Creative Minds: A New Way to Look at Cancer

Bradley Bernstein

Bradley Bernstein

Inside our cells, strands of DNA wrap around spool-like histone proteins to form a DNA-histone complex called chromatin. Bradley Bernstein, a pathologist at Massachusetts General Hospital, Harvard University, and Broad Institute, has always been fascinated by this process. What interests him is the fact that an approximately 6-foot-long strand of DNA can be folded and packed into orderly chromatin structures inside a cell nucleus that’s just 0.0002 inch wide.

Bernstein’s fascination with DNA packaging led to the recent major discovery that, when chromatin misfolds in brain cells, it can activate a gene associated with the cancer glioma [1]. This suggested a new cancer-causing mechanism that does not require specific DNA mutations. Now, with a 2016 NIH Director’s Pioneer Award, Bernstein is taking a closer look at how misfolded and unstable chromatin can drive tumor formation, and what that means for treating cancer.

How DNA folds in a particular cell depends on the pattern of chemical marks on the DNA itself and on associated histones and other DNA-binding proteins—a phenomenon known as epigenetics. Epigenetic differences explain how cells in different parts of the body can activate unique patterns of genes that allow the cells to behave so differently from each other, despite carrying essentially the same DNA sequence.

Epigenetic controls are disrupted in nearly all forms of cancer. In fact, Bernstein suspects the reason some cells may be more prone to becoming cancerous is that, for still undetermined reasons, their DNA is too easily folded and refolded. That makes them epigenetically unstable.

Bernstein proposes that when epigenetic programming becomes too unstable and malleable to change, cells will aberrantly activate genes and assume a variety of physiological states [2]. In some cases, and perhaps even in a random fashion, certain cells will land on an epigenetic configuration that encourages growth and survival, giving them an advantage over other cells. A few of those cells could even land on an epigenetic pattern that unleashes a program of gene expression that produces a malignant and deadly cancer.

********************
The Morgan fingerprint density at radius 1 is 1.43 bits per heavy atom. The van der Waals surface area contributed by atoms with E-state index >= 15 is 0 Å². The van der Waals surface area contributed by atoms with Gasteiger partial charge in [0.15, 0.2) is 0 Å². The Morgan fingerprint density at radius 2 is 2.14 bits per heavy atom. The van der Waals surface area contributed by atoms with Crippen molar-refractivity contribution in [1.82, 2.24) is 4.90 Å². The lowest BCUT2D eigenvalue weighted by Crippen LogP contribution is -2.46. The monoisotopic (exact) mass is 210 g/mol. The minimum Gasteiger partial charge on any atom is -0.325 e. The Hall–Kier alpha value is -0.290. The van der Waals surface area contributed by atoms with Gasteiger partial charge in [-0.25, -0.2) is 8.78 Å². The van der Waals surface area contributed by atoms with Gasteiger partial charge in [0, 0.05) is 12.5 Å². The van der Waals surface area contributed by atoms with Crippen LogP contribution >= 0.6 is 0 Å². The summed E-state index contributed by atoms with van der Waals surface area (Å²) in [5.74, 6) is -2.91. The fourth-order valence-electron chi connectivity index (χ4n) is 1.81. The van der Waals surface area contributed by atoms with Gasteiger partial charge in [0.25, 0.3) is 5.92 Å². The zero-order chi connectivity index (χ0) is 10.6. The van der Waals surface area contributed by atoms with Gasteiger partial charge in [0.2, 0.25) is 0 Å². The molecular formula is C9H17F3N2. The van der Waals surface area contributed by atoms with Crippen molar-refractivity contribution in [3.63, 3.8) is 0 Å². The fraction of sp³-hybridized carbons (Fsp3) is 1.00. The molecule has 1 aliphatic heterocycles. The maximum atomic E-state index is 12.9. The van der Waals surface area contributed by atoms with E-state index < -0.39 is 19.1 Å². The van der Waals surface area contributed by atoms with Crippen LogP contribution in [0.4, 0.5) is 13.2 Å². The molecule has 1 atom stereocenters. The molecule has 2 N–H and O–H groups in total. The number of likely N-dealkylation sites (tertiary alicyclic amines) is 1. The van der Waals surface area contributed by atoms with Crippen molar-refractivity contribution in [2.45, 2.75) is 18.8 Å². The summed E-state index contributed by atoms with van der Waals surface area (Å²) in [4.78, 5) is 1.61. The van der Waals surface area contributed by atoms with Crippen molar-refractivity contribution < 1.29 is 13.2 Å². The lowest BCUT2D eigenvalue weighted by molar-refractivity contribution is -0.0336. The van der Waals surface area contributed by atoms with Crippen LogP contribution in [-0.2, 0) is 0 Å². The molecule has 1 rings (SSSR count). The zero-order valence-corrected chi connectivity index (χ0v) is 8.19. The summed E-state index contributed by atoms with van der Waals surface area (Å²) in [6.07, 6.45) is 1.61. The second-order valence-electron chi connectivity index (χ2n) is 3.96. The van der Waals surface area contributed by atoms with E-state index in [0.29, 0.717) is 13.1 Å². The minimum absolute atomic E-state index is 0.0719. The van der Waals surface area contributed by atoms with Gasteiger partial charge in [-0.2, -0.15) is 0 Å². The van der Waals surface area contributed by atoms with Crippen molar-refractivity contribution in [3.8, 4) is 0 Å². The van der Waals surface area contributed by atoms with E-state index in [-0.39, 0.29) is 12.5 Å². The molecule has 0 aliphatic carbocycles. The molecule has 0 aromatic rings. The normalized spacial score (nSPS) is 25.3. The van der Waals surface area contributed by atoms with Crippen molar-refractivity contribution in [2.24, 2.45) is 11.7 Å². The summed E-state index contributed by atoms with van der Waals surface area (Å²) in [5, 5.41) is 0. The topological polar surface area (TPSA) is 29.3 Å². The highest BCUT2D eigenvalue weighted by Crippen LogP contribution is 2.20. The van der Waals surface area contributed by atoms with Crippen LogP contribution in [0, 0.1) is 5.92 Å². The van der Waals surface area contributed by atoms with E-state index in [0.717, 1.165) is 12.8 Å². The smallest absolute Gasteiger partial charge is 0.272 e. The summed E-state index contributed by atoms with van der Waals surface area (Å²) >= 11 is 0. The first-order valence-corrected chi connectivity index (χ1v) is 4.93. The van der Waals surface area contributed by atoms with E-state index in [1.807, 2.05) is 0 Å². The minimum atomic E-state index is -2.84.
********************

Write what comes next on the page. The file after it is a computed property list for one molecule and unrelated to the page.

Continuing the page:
To test his ideas, Bernstein will take advantage of newly established technologies that allow him to profile, monitor, and modify epigenetic landscapes within single cells. That’s critical because, while it’s understood that cells within a tumor can differ significantly in how their DNA is folded and epigenetically programmed, the details remain fuzzy.

Bernstein ultimately wants to develop general models to explain how epigenetic aberrations lead to cancer. To begin, his team will focus on examples of cancers already known to involve epigenetic abnormalities, such as glioblastoma, astrocytoma, and other brain and central nervous system tumors.

In another line of inquiry, the team will focus on the loss of chemical marks to histone proteins. Bernstein posits that stresses leading to a loss of such marks may provide another way for cancer cells to become malleable and access alternative developmental programs. In some cases, those altered programs may also make cancer cells more resistant to treatment.